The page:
The real fun started when I got to high school and my parents REALLY started to depend on me. The awkward part is, with my parents not feeling the need to parent me as much, nobody was really supervising me! They weren’t paying attention and I needed someone to say, “Hey act normal for a sec, maybe life would be easier”. Without parental supervision, I became beautifully insane with incredibly awkward social skills. Imagine that? Two alcoholic parents and I had awkward social skills? I know. It surprised me too. My next few posts will highlight my most cringeworthy moments from high school due to my parent’s alcoholism and my lack of knowledge on what was acceptable social behavior.

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-Grumpy Sunshine

 

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Grumpy Sunshine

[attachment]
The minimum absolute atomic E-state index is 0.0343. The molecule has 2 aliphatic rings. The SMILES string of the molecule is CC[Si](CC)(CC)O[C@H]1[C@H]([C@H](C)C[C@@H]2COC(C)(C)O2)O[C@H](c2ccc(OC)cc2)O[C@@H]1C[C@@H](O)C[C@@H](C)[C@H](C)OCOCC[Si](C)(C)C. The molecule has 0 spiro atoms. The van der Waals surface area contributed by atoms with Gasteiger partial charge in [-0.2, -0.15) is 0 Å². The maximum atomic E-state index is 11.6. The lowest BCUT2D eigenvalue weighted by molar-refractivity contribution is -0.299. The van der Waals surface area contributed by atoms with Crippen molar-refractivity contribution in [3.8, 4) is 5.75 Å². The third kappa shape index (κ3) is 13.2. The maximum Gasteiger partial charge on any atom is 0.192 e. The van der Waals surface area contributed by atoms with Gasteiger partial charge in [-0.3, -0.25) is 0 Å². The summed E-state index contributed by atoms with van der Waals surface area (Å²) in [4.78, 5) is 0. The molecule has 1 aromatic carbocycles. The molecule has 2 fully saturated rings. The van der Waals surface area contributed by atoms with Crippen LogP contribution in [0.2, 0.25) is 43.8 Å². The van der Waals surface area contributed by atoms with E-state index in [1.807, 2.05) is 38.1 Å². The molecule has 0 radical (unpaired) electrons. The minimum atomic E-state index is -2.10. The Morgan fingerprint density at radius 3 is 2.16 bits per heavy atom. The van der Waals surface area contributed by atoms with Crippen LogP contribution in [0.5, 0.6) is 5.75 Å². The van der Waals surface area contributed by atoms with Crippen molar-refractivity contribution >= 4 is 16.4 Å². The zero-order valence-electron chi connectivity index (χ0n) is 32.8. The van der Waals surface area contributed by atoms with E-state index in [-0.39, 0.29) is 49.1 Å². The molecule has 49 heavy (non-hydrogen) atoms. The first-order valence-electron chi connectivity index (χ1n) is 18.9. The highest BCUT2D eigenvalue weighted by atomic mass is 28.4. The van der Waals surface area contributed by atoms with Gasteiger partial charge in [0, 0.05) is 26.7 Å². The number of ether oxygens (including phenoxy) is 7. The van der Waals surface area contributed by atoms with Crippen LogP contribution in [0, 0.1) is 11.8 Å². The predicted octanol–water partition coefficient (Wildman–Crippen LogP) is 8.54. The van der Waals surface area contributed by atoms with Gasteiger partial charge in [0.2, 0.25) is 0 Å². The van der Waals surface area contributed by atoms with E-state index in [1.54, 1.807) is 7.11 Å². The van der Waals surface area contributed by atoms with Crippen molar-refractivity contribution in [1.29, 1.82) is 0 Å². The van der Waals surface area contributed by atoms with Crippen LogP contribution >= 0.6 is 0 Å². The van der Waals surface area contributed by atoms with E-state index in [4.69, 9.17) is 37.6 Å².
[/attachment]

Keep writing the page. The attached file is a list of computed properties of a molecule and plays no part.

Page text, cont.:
About me: Oh boy. The big thing here, my main focus, is that I am the adult child from an alcoholic home. My mother is a straight up, textbook, pain in the butt alcoholic. My dad drinks too much but probably wouldn’t be defined as an alcoholic. Enough about them. This is my about me. I love me. I learned to cope with my parent’s issues through my sense of humor. Sometimes I use it to distance myself, sometimes I use it because the situation really can be funny. I decided to start this blog because I can’t be the only person who appreciates humor in the darkest hours of our lives. And as a wise friend asked me today, why not invest in yourself? I hope you take something from these stories. It could be inspiration to address a family member’s problem, the strength to stand up for yourself, or even if it is just a laugh at my wonderfully awkward upbringing, I hope you get something out of this. My secret wish is that you find hope. Hope is hard to find and can be very dangerous when loving someone with addiction but, God, is it worse when you have none. Here’s hoping this helps someone.